Don't drink and hypo (alcohol and DM)
Alcohol and Diabetes. Is it off limits?
When it comes to diabetes, alcohol consumption is a big topic of controversy. Is it okay? Is it not okay? And why or why not?
First and foremost, I’d like to say that it is important to consult your clinician regarding any alcohol use. That being said, I am personally a firm believer in the “everything in moderation” philosophy when it comes to my diabetes. I don’t like being told that I “can’t” do things or am restricted by my diabetes in any way. I especially don’t like being told I shouldn’t do things without being given an explanation as to why. I also try to avoid this with my patients as much as possible…
With that in mind, there are many things to consider regarding blood sugar control if you do choose to drink alcohol from time to time. First, understanding how alcohol affects your body and therefore your blood glucose (BG) level is imperative. There is a common misconception that alcohol causes hyperglycemia due to its high sugar content, however it is frequently the opposite. Alcohol has been known to cause very serious hypoglycemic events. Why?
The liver’s job is to regulate BG levels by releasing “emergency stores” of glucose when our BGs drop below certain levels. The liver’s other job is to process alcohol. High ingestion of alcohol can therefore block the liver’s production of glucose (the liver is too busy processing the alcohol to make new glucose stores). Therefore, when someone is on insulin or an insulin stimulating agent like a sulfonylurea (glipizide, glimepiride, etc.) they can experience very severe lows up to 24hrs after alcohol ingestion. Additionally, if you are taking medications that are processed by your liver, drinking alcohol can increase your risk of liver damage.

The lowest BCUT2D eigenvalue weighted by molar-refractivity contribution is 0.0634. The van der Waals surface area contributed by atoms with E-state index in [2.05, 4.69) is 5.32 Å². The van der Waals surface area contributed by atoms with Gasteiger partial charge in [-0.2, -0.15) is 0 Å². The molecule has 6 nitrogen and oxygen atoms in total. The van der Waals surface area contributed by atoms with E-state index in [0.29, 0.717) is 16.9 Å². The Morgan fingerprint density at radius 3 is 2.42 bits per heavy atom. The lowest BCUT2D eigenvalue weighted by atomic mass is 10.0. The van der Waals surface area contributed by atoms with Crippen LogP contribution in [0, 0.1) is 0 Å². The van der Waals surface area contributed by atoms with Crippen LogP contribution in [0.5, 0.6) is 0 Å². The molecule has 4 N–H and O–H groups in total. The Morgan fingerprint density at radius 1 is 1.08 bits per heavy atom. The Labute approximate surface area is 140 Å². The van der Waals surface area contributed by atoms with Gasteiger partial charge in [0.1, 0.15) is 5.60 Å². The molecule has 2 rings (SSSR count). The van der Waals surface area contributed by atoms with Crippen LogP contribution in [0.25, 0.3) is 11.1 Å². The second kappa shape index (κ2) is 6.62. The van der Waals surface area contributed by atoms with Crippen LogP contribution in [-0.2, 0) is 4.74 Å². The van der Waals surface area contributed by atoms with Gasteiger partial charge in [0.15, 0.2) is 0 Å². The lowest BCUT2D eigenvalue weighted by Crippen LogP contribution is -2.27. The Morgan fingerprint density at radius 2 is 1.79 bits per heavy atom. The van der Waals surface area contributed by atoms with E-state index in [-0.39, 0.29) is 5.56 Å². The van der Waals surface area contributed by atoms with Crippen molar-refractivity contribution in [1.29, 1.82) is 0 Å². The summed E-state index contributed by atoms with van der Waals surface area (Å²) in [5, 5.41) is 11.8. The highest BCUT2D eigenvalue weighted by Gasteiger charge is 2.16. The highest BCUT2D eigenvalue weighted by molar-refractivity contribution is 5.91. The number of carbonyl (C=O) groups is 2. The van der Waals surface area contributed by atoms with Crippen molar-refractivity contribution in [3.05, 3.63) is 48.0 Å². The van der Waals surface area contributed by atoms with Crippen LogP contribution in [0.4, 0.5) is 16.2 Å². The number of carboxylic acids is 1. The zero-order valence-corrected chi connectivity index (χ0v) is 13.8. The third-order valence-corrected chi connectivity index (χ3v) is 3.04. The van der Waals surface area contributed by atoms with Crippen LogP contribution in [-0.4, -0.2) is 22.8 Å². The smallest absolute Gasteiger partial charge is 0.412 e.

Now, if you are thinking about using alcohol to lower a high BG (I know some of you are…). Don’t! Alcohol’s effect on BG levels is UNPREDICTABLE. It therefore should not be used in this way!
Here are some sipping tips…NEVER drink alcohol on an empty stomach. This increases your risks of lows while drinking. If you do decide to drink alcohol, make sure that you have not skipped any meals and do not plan to skip them the following day (remember alcohol can affect your BGs for up to 24hrs). Also, moderate! One drink of alcohol/day may be okay, but more than one could put you at serious hypo risk. It is recommended that women should not have more than 1 drink of alcohol/day and men 2 drinks/day.
So, drink slowly! It’s not a race! Make sure to test your BG before, during, and after you drink alcohol. Do not go to bed with a low BG. Also, keep in mind that the symptoms of hypoglycemia can easily be confused with the symptoms of alcohol intoxication (confusion, fatigue, dizziness). It is always a good idea to wear a medical alert bracelet while drinking that way if you do have a hypo event, you will not be perceived as drunk, but will instead receive proper medical attention. Avoid mixed drinks high in sugar (opt for low carb or diet mixers). And lastly, DON’T DRINK AND DRIVE.
#injections #insulinindependent #insulindependent #cgm #continuousglucosemonitor #continuousglucosemonitoring #juvenilediabetes #diabetes #type1d #type2diabetes #type2 #typeonediabetes #typeonediabetic #typeonestrong #typeonelookslikeme #typetwo #insulinresistance #insulinpump #insulin #insulindependent #insulin #insulindependent #diabeticketoacidosis #dka #ketosis #dm